I started The Travelling Squid to encourage people to leave their comfort zones and travel. But I have learnt, from personal experiences and that of friends, that not all reasons to travel are purely about experiencing a new culture, admiring natural scenery and seeking adventures. If you find that you are unable to sit still for more than a month in the country you’re based in, there’s a high chance that the serial traveller you are, could be more unhappy than your friends who don’t travel as much.
I do have a caveat here. I’m not referring to those 4 day 3 night trips to Bali or Ho Chi Minh with your friends or family. What I mean by travelling is frequent, long trips – a few months or weeks, to faraway places which are vastly different from your current environment.
Before you rush to book that promotional air ticket you just saw online, think again. Why are you travelling? Many a time, unhappiness, or dissatisfaction with your current life could be one of the reasons.
1. Your relationship, or the lack thereof.
Going on long trips could mean that you’re looking to escape from someone, a long trip could be ideal. There’s also a high tendency for singles to go travelling for long periods of time. That could be a preferred way of life, but what better way than to chase away loneliness than to escape to beautiful rivers and mountains, or hit the nightclubs with hot chicks.
2. Your job.
Your job takes up 80%of your time. Chances are, if you are unhappy, it’s got to be with your job. I am not saying that it’s the main factor, but it could be a contributing one. One key sign of that is when you experience bouts of dread on the plane back home, or on the last day of your trip.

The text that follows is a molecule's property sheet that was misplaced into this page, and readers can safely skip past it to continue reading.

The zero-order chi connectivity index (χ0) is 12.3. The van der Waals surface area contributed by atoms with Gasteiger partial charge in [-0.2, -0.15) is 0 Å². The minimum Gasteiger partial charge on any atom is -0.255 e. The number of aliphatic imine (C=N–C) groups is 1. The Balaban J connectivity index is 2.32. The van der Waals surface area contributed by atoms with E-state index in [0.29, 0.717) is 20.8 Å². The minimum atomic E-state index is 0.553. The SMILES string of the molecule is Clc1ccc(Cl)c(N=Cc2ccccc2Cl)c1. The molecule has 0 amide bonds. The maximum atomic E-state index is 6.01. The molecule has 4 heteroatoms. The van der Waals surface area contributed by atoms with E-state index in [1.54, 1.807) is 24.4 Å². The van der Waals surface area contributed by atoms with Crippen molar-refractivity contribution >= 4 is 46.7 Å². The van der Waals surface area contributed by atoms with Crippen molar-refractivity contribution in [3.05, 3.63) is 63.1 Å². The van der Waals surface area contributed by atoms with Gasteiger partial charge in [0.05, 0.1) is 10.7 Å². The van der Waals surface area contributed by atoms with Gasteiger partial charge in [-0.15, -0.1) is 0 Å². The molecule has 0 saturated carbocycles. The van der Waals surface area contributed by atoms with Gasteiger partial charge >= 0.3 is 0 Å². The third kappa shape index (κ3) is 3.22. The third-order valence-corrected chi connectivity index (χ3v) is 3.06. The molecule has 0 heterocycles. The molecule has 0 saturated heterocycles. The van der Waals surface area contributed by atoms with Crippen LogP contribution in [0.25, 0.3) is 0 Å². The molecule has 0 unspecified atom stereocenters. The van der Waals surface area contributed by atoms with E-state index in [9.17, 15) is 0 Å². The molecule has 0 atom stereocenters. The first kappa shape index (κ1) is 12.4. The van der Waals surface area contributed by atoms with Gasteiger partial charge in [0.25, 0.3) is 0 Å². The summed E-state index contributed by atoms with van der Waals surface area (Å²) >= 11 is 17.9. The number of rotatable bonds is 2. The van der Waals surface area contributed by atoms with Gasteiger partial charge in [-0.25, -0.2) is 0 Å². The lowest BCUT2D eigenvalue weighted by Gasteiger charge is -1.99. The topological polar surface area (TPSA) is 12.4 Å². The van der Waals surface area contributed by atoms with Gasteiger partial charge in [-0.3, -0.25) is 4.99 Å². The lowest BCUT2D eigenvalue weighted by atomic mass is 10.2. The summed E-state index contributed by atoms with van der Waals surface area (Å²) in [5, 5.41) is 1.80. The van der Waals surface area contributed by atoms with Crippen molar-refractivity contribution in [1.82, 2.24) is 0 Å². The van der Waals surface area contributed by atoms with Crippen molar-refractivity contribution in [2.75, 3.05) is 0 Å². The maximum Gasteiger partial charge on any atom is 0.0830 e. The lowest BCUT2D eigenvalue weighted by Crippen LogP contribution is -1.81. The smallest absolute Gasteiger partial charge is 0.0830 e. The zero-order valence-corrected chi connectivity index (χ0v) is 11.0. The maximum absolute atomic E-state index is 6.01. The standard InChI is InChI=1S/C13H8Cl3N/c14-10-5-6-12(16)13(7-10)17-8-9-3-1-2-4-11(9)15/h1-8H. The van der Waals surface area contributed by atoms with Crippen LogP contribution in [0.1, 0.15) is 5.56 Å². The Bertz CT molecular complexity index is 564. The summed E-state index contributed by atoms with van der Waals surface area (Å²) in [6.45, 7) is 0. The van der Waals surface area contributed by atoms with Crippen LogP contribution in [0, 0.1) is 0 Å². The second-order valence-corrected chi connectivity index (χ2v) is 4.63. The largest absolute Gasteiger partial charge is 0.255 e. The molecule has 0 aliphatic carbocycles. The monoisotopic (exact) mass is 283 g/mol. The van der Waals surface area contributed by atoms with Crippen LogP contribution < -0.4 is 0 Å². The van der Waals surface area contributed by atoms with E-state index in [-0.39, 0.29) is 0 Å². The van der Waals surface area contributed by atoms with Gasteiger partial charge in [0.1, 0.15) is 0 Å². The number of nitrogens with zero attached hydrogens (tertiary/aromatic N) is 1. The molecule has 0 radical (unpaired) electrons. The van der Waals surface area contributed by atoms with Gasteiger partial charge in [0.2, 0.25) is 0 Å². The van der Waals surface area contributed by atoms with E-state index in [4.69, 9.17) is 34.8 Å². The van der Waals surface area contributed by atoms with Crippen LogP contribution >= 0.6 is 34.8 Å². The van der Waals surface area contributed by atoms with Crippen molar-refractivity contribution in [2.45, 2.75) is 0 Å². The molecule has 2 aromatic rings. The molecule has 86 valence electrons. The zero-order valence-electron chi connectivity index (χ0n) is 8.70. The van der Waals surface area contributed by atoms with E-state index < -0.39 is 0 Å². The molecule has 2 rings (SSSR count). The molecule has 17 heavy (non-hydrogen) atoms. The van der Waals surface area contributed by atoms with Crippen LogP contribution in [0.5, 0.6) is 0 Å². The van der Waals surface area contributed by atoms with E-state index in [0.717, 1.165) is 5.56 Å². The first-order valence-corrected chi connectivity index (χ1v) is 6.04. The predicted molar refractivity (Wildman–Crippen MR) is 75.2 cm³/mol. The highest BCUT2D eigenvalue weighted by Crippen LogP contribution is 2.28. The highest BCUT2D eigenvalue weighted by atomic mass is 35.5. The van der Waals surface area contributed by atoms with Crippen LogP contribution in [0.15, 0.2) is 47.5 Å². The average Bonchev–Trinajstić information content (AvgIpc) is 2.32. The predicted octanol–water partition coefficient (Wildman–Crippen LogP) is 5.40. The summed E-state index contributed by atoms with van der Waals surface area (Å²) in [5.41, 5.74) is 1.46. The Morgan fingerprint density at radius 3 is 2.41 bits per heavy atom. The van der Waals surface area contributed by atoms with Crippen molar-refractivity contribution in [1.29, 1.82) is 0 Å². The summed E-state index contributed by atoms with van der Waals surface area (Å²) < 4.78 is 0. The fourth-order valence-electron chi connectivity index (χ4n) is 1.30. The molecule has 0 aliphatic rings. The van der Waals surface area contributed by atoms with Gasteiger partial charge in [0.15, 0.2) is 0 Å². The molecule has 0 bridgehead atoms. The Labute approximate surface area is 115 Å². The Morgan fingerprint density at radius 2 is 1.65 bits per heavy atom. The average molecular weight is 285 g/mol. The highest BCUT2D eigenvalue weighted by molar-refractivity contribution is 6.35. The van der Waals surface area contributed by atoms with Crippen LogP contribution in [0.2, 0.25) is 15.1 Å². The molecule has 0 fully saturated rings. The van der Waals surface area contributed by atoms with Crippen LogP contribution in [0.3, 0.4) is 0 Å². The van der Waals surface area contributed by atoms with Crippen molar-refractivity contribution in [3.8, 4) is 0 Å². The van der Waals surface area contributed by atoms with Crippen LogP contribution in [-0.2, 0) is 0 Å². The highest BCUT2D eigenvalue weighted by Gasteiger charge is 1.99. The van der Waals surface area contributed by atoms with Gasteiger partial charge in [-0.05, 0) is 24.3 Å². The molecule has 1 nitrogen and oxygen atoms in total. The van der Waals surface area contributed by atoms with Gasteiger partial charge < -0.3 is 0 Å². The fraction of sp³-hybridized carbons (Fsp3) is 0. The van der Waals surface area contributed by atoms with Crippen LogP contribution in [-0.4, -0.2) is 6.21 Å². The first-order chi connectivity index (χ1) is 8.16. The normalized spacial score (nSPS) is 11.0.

3. You lack a purpose in life.
You can’t make sense of your current situation and that is why you have to board a plane to search for greener pastures. Your own country, your friends, your co-workers and everything around you sadly doesn’t fulfill your Maslow Hierarchy of needs. In fact, the further and more dangerous places you go to shows that you are in dire need of some self actualization.
4. You are uncomfortable with who you are.
Travelling seems to be cool quite days. What better way to kickstart a conversation than to talk about the places you recently visited, the delectable local cuisine you tasted and the awesome foreign people you met? It turns any mediocre person into a seemingly daring, brave and adventurous person. These are the traits you value and want the people around you to think of you as such.
5. You have a problem you can’t solve.
And it’s a serious problem. If you are aware you have a problem, chances are, you Think that a new environment is good for you to clear your mind and think of solutions. Travelling could actually be just a form of escapism. If you are unaware of the problem, (it’s really bad). You are trying to escape from something you don’t even know exist.
6. You want someone or some people to notice your absence
I know this sounds really strange, but going on a trip can also be a call for attention. Either your friends have forgotten about your existence, or you want to remembered in some way. But if you have to resort to that, then I suggest in the words of the Frozen theme song, it’s time to “Let It Go”.
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All I have learnt through my “career of travelling” is, so what if you have a fantastic travel resume. It doesn’t make you any more special than your friend who doesn’t travel as much. And for those who don’t see the need to travel as much, this could be a telling sign that you are contented and happy with your life.
Before you go on that next long trip, think again. Why do you want to go? Chances are, it may not be 100% because of the destination you intend to go to. Rather than looking overseas to escape from your current problems, why not face up to them in your home country, and try to solve them when you can. When you’re finally done, only then can you appreciate the beauty of travelling, at its very best.
This is an adaptation of an initial post, “Travelling, a sign of discontent.”